The nonstop novelty of cell phones distracts us from the true root of our suffering.By Kurt Spellmeyer
About two years ago, I lost my phone. Waiting at Newark International Airport, I heard the cancellation of my Chicago flight, closed down by a blizzard. I took out my phone to call home, but then I learned about another plane, soon departing from a different terminal. Stampeding down the concourse with the crowd, I must have dropped my aging Samsung.
In the weeks that followed, I added “Buy a phone” to my list of undone tasks, but as each list replaced the former one, something held me back. Gradually, I understood: losing the phone felt liberating.
Living as I do in central New Jersey, I wouldn’t have the same sense of relief if my Toyota disappeared. And I’d surely miss my Kenmore washing machine, still running after 20 years. But cell phones differ from technologies like these—and in ways we might not appreciate.
Pinging, ringing, and vibrating all the time, phones can be annoying, but that’s not what sets them apart. Lying in my bed at the end of a day, I don’t feel so overwhelmed by anxiety that I can’t relax unless I run downstairs to do another load of dirty clothes. But anxiety, guilt, loss, loneliness—these emotions can arise when I’m unconnected to my phone, and I’m not the only one this happens to. The mystery is why.
Most of our machines have been designed to replicate or enhance our bodies’ functioning. A hammer is a prosthetic hand; bicycles are prosthetic legs. But cell phones, iPads, and PCs are prostheses for our minds.
People often talk about the mind as though it’s a computer when the relationship is just the reverse: computers imitate our mental processing. Our grandparents didn’t need Steve Jobs to watch the screens behind their eyes. They’d admire mental snapshots of their patios or replay movies in their heads, adding sound to the images.
Computers and their spinoffs are machines designed to simulate these capacities, and like all tools, they soon become extensions of ourselves. The mind is no computer, but our consciousness still merges with our phones and tablets as seamlessly as a painter’s hand fuses with her brush or musicians vocalize through their instruments. This fusion can happen, Buddhist teaching holds, because consciousness is formless and adopts the qualities of everything it “touches.” Once we’ve immersed ourselves in our screens, they become our whole reality—and that’s why texting drivers look up with surprise when they rear-end the car in front of them.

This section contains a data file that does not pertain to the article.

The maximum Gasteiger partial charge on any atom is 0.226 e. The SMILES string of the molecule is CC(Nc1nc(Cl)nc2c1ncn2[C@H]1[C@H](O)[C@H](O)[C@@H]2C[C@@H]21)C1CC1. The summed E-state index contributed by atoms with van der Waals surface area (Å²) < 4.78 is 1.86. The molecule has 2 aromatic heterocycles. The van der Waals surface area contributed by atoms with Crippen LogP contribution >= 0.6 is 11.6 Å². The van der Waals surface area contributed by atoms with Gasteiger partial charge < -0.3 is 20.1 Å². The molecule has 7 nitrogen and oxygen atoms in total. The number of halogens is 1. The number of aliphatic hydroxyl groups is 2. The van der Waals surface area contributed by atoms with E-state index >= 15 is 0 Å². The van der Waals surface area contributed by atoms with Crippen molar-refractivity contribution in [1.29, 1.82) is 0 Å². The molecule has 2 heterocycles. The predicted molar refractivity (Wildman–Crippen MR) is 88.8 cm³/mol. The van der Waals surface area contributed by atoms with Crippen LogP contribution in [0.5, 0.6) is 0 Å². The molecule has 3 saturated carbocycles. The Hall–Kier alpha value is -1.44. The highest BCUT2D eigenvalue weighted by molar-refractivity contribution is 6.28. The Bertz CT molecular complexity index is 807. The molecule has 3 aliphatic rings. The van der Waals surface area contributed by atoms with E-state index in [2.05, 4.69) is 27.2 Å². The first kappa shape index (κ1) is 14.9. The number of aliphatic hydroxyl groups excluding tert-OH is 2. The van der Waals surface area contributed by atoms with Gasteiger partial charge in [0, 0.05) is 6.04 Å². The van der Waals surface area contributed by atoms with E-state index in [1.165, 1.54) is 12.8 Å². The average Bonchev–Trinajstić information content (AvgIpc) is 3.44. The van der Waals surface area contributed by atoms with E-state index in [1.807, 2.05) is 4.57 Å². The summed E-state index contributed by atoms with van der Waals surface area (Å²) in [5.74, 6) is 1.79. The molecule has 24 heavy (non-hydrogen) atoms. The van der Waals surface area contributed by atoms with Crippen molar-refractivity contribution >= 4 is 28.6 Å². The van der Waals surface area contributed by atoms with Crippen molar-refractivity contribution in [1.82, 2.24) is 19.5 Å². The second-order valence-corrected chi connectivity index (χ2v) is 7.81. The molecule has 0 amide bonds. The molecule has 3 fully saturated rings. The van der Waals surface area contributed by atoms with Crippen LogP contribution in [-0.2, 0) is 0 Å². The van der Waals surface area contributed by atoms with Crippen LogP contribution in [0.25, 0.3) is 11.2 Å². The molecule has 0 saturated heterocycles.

We’d like to believe there’s a clear boundary between the real and the virtual, but if screens have become extensions of our minds, that assumption could prove fatally naïve, especially now that IT visionaries claim an implant linking our brains to the Web is less than a decade away.
Long before the Internet, early Buddhists coined a term—prapanca in Sanskrit—to describe the tendency of our thoughts to proliferate like “entangling vines,” as Zen teachers say. Mahayana Buddhists expanded the term to include not only words and ideas but also images, memories, and other mental fabrications. Now, the time has come for us to add everything streaming into our heads from our new prostheses: YouTube videos, online news, music, selfies sent from far away.
The trouble with prapanca, the Buddha taught in the Madhupindika Sutta, is that the nonstop novelty prevents us from uncovering the sources of our suffering. We shuttle from one screen to the next, trying to allay our nagging sense that something’s missing or not right. But nothing we find satisfies for long, and so we start Googling again…